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This is a long shot, but has anyone ever experienced a very sudden drop in MPG? I have a '01 CVT, and recently went from a usual 47 MPG (its hilly where I'm at), down to a consistant 35 MPG. I was getting 55 MPG before I moved to a hillier part of town, so the drop is really shocking.

I saw this sharp drop immediately after filling up with a tank of 10% Ethanol for the first time, but have had consistantly low MPG two tanks of regular since then. Other strongs seem to indicate that the 10% ethanol fuel is not good for Insights, but I haven't found anything about permanent effects, so I'm wondering if this is just coincidence.

Anybody kow where i might best start loking for issues? Nothing else has changed about my driving, local temperatures, etc. I'm at a loss.
 

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A few weeks ago, I experienced a similar situation right after a fill up at my normal station. It had gotten colder here in South Carolina, and I expected a drop in mileage, but not 10-12mpg. I was having trouble reaching 70 mpg on my commute (until the temp drop, over 80). When I filled up again from a different station, it immediately went back up to high 70's which is more of what I had expected.

Good luck with it.
robert
 

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During the football game, they said it has been raining in Seattle for 27 days. Any chance there is a relation? Have you been running the defroster? I've had a couple times where my mileage was much lower than "normal" and I usually blame weather (cold or rainy) or the a/c.

Good luck.

Jim
 

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The combination of the cold and rain are definitely a big part of your losses. However, don't forget the primary O2 sensor does fail without an MIL (Malfunction Indicator Light, (code)). If that is happening then your CATs are being stressed and will rapidly fail as a result. ($,$$$)

Tricky judgment call. :?

Propane enrichment and directly probing the sensors output is the definitive test.

HTH! :)
 

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Testing Primary O2 sensor

The engine control computer module (ECM) does a proper job testing it as the engine runs.There is no way to test the primary O2 sensor with out disturbing the engine control when it is running,thus changing the values. The sensor does age with use,the responce time will change to changing conditions and lenghten,but the engine control module checks for this and will flag it when it reaches app 100ms responce times.Contaminated fuel will take out the sensor along with the converters,but you won't know until the damage is done.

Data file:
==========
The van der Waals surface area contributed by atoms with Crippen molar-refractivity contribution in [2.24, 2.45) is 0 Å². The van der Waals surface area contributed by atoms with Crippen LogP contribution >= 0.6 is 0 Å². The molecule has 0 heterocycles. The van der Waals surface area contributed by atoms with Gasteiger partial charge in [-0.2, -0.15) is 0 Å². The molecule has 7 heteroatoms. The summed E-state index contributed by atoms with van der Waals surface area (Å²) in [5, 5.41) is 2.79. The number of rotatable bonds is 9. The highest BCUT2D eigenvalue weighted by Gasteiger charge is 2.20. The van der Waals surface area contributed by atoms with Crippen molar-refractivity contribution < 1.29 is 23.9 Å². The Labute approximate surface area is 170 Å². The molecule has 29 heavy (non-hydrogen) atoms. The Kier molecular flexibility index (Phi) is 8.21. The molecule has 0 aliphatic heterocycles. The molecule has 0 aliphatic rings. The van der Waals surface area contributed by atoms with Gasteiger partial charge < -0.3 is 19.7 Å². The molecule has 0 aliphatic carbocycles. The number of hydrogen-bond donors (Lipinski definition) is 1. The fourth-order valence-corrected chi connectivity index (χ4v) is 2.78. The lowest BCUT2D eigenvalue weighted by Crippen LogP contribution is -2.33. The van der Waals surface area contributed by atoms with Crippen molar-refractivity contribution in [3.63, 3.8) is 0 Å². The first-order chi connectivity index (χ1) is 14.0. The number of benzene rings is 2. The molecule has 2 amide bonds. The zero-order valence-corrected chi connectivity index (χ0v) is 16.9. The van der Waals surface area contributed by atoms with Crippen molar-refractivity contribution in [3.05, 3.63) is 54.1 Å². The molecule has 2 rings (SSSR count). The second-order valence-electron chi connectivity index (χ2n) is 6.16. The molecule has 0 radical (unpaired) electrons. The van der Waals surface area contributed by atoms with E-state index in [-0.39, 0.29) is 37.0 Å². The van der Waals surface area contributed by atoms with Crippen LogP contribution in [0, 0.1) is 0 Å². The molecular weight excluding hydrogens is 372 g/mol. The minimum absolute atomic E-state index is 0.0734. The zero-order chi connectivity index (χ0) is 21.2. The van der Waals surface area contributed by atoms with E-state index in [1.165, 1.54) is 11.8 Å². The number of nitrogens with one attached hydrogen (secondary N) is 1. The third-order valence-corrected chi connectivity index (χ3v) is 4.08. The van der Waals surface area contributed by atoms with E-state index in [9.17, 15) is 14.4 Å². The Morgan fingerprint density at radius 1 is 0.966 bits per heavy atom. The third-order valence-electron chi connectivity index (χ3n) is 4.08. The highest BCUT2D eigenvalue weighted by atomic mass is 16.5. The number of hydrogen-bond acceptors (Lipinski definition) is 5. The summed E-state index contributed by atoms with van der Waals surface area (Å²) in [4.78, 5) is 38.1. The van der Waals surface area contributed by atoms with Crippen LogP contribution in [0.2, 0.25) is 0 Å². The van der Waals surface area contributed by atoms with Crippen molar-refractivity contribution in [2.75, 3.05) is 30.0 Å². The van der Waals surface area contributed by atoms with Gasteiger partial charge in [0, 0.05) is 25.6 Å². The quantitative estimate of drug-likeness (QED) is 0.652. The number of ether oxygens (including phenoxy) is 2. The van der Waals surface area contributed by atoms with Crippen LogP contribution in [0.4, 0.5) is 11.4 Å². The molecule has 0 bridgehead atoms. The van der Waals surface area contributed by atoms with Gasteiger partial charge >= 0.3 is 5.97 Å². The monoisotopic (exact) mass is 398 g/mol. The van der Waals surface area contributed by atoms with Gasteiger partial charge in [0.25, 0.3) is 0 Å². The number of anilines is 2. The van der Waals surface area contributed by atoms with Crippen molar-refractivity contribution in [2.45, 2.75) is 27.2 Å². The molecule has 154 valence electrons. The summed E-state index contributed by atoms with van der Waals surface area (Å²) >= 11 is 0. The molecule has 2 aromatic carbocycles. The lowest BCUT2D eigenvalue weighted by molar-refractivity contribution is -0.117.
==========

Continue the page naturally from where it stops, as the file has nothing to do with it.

I have not done the engine ECM recall(nor do i recommend it be done),because it is a better test condition program for the converters but it won't find anything- until the warranties are over,at which time all that is accomplished is your local state has a improved test and reason to fail your car for failure to pass the ODB emission test,when the only one that pays is the owner.

Honda only covers the O2 sensors by law for 3 years/50,000 miles with California Emission package,3/36 with the Federal package,and the converters for 8/80,000 for everyone.Check your Warranties Booklet for your car's model year.I just went around this with a dealer.
 

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Iceberg,
Silver experienced a dramatic drop in MPGs plus lack of Assist when the Lean Air Senser (the LAF) went bad. This problem did produce a MIL light.

Once the sensor was replaced (> 3 years so cost $402 total) the MPGs improved some. It turned out there were other, adjunct IMA issues which complicated Silver's repair, but I agree that the sensors would be a big consideration if MPGs take a sudden dive.

Also the cold...this can cause a lot of daily MPG variation if winter weather fluctuates from day to day as it does in Alabama...one day balmy the next below zero.

Regards
 

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[Propane enrichment (@ idle ?) and directly probing the sensors output is the definitive test.]

Insightful Trekker :?:

Could you explain the "propane enrichment test" in detail ?


Thank you !
 

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Propane Enrichment test,nor probing the O2 Sensor Don't ....

Propane enrichment test or test probing the wide ban O2 sensors 5wires will not work with the 2000 to 2003 Insights.

Propane enrichment is a basic test to see the responce time of a 4 wire or less O2 sensor.A snap change of the throttle position is another test, a O-scope is required,to see and plot the responce time
 

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Christian,

Its quite simple. You'll need a propane torch with an short length of hose attached to direct the propane into the intake of the car. Don't light the torch simply feed this "extra" fuel to enrich the mixture.

Monitor the primary O2 sensors output so see the change during propane feed. A scope is better but a fast DMM should be sufficient (you've got to be able to see the spike). If the sensor won't "spike" rich then its bad. There are also some uncommon failures that this test wont completely resolve. You should also test for nominal readings. In rare cases the output can be erratic and unless you get lucky and test _during_ one of the bad phases the sensor may pass.

As tuna1 wrote some type O2 sensors will require monitoring from an OBDII scanner to watch for the spike.

HTH! :)
 

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MPG dropped from 60 to 43 fast

This happened a couple months ago, after I returned from NYC to DC. That's a five hour drive. What is entailed in checking the 02 sensors? Just going to the dealer and ask them to do the check? Could another competent mechanic check the 02 sensors, also?
 
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